• venomxx
In summary, according to the book, energy momentum conservation is what allows photons to have momentum. If photons are massless, this does not make sense, but if we assume that they have a relativistic rest mass, then it works.
venomxx
Reading on pions the book glanced over this idea:

Aloud:
Neutral pion --> photon and photon

Not aloud:
Neutral pion --> photon

the book says its due to energy momentum conservation? but if photons are massless how does this work?

Cheers

You can try this by just putting up the equations of momentum- and energy conservation.. it is really simple.

cheers for the reply, but if the photon is massless how does it have any momentum to carry away?

If you apply the relativistic rest mass, momentum, total energy equation to photons:

E2 = (βγ m0c2)2 + (m0c2)2 to photons, we get

E = pc, or p = E/c

So massless photons of energy E have momentum E/c.

Bob S

Still, to understand the complete problem we need other question: can a Z0 meson decay to two photons?

So, using p=E/c for the photon and using the energy and momentum of neutral pion, you can determine that it needs two photons to carry away the momentum as one would not be sufficient. Would i be correct in saying that?

arivero: i believe a Z0 is able decay into two photons with no problems...at least from what iv just looked up!

venomxx said:
So, using p=E/c for the photon and using the energy and momentum of neutral pion, you can determine that it needs two photons to carry away the momentum as one would not be sufficient. Would i be correct in saying that?
Consider a pi zero from the proton capture of a pi minus at rest going to a neutron plus pi zero. The pi zero momentum is miniscule. How could it decay to a single 135 MeV photon?

arivero: i believe a Z0 is able decay into two photons with no problems...at least from what iv just looked up!
The Z0 branching ratio to two photons is less than ~5 x 10-5.
Bob S

venomxx said:
So, using p=E/c for the photon and using the energy and momentum of neutral pion, you can determine that it needs two photons to carry away the momentum as one would not be sufficient. Would i be correct in saying that?

arivero: i believe a Z0 is able decay into two photons with no problems...at least from what iv just looked up!

no Z0 BOSON does not have couplings to the photon (at tree level), they are orthogonal states..

arivero said:
still, to understand the complete problem we need other question: Can a z0 meson decay to two photons?

z0 meson?

venomxx said:
So, using p=E/c for the photon and using the energy and momentum of neutral pion, you can determine that it needs two photons to carry away the momentum as one would not be sufficient. Would i be correct in saying that?

No, the correct answer is that energy and momentum conservation can not be simoultatneously fulfilled in the case of pi0 decaying into one photon.

ansgar said:
z0 meson?

Zee IV.7.2 said:
Following the reasoning in Chapter IV.2 and using the erroneus (10) show that the decay amplitude for the decay $\pi^0 \to \gamma + \gamma$ would vanish in the ideal world in which the $\pi^0$ is massless. ... since our world is close to the ideal world, this provided the first indication historically that (10) cannot posibly be valid

Some textbooks propose, to deep in the understanding of the "triangle", to compare the decay where the spin 0 pion goes to quark antiquark and then to two photons with other two triangles: the one with an spin 1 meson (pho, sigma, J/Psi, etc) decaying to the same mechanism, and the one with the Z0 decaying to any of their particle/antiparticle couplings and then to two photons.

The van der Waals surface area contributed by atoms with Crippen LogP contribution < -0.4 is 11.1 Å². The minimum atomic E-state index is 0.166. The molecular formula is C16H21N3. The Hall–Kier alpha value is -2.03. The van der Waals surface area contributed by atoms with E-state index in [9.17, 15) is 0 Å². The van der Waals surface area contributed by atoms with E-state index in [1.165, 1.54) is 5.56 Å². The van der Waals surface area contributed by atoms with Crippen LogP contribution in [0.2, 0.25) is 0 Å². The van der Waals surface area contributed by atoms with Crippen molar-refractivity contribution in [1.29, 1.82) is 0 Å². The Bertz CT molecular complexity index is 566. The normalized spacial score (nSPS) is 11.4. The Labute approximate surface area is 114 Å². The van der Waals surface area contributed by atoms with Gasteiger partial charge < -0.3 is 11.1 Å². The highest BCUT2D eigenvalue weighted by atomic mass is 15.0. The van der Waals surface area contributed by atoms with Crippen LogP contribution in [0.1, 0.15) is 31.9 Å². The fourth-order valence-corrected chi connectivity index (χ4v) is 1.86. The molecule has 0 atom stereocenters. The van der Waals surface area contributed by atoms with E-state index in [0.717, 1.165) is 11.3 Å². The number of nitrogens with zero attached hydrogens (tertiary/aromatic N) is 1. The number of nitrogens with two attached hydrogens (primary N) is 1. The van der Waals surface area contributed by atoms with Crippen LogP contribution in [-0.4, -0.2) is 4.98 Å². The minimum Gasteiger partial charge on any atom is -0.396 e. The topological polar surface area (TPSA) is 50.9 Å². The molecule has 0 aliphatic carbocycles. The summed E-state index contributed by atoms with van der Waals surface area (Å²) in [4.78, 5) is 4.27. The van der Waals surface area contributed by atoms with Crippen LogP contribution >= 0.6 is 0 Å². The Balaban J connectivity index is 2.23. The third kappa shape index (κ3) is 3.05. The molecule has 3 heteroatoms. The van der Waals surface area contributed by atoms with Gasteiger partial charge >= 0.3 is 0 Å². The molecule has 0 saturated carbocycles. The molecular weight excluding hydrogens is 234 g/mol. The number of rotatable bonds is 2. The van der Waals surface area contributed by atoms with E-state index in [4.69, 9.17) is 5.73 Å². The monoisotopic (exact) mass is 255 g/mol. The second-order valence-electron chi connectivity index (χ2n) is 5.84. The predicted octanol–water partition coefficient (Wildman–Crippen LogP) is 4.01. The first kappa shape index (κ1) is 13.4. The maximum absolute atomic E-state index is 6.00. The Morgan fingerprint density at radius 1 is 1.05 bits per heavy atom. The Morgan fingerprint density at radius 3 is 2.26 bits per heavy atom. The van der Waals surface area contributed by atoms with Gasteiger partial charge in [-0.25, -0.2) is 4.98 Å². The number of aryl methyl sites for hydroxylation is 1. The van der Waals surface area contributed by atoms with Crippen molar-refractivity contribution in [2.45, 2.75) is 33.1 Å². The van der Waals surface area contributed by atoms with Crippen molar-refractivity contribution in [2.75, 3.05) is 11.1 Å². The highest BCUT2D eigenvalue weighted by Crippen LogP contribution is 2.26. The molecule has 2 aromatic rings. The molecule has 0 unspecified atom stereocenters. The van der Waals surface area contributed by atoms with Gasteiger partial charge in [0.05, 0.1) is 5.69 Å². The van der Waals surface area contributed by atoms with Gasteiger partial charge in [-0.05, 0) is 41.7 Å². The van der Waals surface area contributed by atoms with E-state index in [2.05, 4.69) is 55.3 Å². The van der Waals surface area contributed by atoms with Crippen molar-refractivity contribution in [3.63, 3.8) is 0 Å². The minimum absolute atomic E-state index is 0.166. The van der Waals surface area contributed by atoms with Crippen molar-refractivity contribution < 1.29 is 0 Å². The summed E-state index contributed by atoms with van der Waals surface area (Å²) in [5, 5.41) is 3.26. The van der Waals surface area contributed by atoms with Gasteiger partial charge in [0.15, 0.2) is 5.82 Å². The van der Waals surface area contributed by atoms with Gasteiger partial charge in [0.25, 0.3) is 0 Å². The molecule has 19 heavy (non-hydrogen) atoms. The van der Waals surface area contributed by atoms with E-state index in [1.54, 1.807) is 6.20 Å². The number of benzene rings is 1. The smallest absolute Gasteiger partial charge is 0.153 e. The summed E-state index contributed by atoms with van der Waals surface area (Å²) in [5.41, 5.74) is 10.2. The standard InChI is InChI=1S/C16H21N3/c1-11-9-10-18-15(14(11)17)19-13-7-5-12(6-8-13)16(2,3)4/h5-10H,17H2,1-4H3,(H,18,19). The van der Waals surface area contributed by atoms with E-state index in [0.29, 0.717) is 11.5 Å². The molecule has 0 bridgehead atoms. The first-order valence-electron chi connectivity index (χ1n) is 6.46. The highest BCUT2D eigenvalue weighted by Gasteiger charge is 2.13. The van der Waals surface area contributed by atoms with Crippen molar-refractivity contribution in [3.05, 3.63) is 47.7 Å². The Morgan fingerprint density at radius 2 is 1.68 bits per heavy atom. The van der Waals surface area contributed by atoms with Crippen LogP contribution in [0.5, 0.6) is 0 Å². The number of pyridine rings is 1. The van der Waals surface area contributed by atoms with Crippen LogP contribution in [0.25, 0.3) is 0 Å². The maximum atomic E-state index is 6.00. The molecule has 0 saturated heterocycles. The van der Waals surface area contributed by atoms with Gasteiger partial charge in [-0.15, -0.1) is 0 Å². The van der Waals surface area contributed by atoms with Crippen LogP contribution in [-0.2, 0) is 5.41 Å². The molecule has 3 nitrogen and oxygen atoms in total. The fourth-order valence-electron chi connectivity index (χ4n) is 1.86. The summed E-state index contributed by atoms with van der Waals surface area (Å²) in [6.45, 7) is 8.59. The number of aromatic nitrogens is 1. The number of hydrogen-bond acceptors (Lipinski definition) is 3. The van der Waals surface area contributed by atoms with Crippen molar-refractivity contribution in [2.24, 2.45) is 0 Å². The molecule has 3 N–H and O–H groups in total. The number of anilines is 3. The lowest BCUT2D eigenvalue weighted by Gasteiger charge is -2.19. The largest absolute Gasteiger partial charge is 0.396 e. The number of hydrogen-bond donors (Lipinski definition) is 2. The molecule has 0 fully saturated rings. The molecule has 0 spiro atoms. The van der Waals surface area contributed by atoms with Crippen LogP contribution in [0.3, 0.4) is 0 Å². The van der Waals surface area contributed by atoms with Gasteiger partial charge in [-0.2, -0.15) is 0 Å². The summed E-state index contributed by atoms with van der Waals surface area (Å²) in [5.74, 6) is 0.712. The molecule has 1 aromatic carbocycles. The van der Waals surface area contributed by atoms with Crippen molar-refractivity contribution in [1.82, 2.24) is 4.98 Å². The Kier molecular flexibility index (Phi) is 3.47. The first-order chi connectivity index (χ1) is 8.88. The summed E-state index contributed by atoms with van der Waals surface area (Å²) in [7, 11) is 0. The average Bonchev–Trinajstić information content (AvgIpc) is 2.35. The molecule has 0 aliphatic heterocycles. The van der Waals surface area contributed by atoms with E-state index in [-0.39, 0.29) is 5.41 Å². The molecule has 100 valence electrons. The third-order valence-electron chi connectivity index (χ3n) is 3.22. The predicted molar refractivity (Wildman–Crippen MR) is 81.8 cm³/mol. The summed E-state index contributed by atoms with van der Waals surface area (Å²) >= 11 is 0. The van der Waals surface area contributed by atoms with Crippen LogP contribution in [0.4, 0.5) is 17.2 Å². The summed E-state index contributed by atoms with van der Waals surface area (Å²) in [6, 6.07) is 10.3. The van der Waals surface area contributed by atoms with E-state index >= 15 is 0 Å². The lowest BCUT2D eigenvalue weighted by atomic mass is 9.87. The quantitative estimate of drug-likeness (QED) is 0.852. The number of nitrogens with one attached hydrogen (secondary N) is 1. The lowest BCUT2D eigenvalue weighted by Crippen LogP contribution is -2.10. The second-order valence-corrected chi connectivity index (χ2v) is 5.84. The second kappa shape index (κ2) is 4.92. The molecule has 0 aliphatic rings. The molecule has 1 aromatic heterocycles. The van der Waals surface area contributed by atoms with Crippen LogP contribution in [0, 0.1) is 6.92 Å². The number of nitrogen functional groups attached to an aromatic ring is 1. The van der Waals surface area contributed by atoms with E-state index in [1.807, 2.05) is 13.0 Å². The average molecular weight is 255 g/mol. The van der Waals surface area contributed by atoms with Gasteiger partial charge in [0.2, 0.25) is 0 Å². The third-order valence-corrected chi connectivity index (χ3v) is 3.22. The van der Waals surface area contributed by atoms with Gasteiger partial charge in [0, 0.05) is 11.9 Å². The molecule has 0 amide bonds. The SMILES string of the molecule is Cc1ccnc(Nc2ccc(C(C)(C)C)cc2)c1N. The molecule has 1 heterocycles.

The point I want to make is that, while the kinematic answer is enough for the Original Post goal, the OP has unfortunately chosen the most famously complicated example of electromagnetic decay.

Last edited:
Consider this senario. The pion is initially at rest in its frame. The pion has a certain amount of rest energy mc^2 and when it decays into photons all of this energy is converted into the momentum of the photon E=pc. In order to uphold conservation of momentum, if the pion with initial momentum of zero were to decay into one photon, then that photon would necessarily be at rest. Well we know that this can't be the case because the photon must have velocity c and some energy corresponding to its energy (from the pion rest mass).
From that simple argument its straight forward to see that the number of photons must be greater than one (and using the quantum charge operator, must be even number of photons).

Hope this helps.

That helps alot, cheers for the great replys! its so simple when you think about it...:)

## 1. What is a Pion decay?

A Pion decay is a process in which a pion, a subatomic particle made up of a quark and an antiquark, transforms into other particles.

## 2. How does a Pion decay occur?

A Pion decay occurs through the weak force, which is one of the four fundamental forces of nature. During the decay process, the pion transforms into a muon and a muon neutrino, or an electron and an electron antineutrino.

## 3. What is the significance of studying Pion decay?

Pion decay is important for understanding the weak force and its role in interactions between subatomic particles. It also helps us gain insights into the structure of matter and the origin of the universe.

## 4. How is Pion decay studied?

Pion decay is studied in particle accelerators, where high-energy collisions between particles can produce pions. Scientists can then observe the decay of these pions and gather data about the process.

## 5. Are there any practical applications of Pion decay?

While there are currently no practical applications of Pion decay, the knowledge gained from studying this process could potentially lead to advancements in technology and medicine in the future.

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